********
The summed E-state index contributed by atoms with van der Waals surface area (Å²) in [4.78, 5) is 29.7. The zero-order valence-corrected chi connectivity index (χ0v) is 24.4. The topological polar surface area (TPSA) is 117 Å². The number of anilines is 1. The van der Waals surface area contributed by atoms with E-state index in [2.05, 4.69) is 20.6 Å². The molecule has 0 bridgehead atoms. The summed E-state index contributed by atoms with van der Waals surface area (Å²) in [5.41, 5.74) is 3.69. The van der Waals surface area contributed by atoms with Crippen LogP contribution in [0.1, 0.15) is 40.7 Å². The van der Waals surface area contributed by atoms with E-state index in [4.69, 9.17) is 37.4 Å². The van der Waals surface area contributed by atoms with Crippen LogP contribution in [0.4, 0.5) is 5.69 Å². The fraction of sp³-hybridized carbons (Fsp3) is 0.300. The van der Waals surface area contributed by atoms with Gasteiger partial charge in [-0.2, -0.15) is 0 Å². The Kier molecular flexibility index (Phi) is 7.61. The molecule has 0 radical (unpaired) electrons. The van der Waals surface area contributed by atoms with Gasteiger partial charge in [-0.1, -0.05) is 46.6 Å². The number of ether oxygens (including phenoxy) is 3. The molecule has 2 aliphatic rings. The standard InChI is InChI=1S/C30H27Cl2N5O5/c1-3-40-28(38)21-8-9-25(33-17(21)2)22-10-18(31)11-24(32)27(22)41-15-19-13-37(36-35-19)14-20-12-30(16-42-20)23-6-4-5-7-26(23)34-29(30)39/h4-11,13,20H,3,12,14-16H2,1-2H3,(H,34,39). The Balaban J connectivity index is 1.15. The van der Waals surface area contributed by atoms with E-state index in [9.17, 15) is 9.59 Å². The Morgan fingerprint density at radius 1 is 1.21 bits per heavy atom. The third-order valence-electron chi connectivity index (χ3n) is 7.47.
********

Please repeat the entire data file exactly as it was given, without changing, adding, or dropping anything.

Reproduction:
The summed E-state index contributed by atoms with van der Waals surface area (Å²) in [4.78, 5) is 29.7. The zero-order valence-corrected chi connectivity index (χ0v) is 24.4. The topological polar surface area (TPSA) is 117 Å². The number of anilines is 1. The van der Waals surface area contributed by atoms with E-state index in [2.05, 4.69) is 20.6 Å². The molecule has 0 bridgehead atoms. The summed E-state index contributed by atoms with van der Waals surface area (Å²) in [5.41, 5.74) is 3.69. The van der Waals surface area contributed by atoms with Crippen LogP contribution in [0.1, 0.15) is 40.7 Å². The van der Waals surface area contributed by atoms with E-state index in [4.69, 9.17) is 37.4 Å². The van der Waals surface area contributed by atoms with Crippen LogP contribution in [0.4, 0.5) is 5.69 Å². The fraction of sp³-hybridized carbons (Fsp3) is 0.300. The van der Waals surface area contributed by atoms with Gasteiger partial charge in [-0.2, -0.15) is 0 Å². The Kier molecular flexibility index (Phi) is 7.61. The molecule has 0 radical (unpaired) electrons. The van der Waals surface area contributed by atoms with Gasteiger partial charge in [-0.1, -0.05) is 46.6 Å². The number of ether oxygens (including phenoxy) is 3. The molecule has 2 aliphatic rings. The standard InChI is InChI=1S/C30H27Cl2N5O5/c1-3-40-28(38)21-8-9-25(33-17(21)2)22-10-18(31)11-24(32)27(22)41-15-19-13-37(36-35-19)14-20-12-30(16-42-20)23-6-4-5-7-26(23)34-29(30)39/h4-11,13,20H,3,12,14-16H2,1-2H3,(H,34,39). The Balaban J connectivity index is 1.15. The van der Waals surface area contributed by atoms with E-state index in [9.17, 15) is 9.59 Å². The Morgan fingerprint density at radius 1 is 1.21 bits per heavy atom. The third-order valence-electron chi connectivity index (χ3n) is 7.47.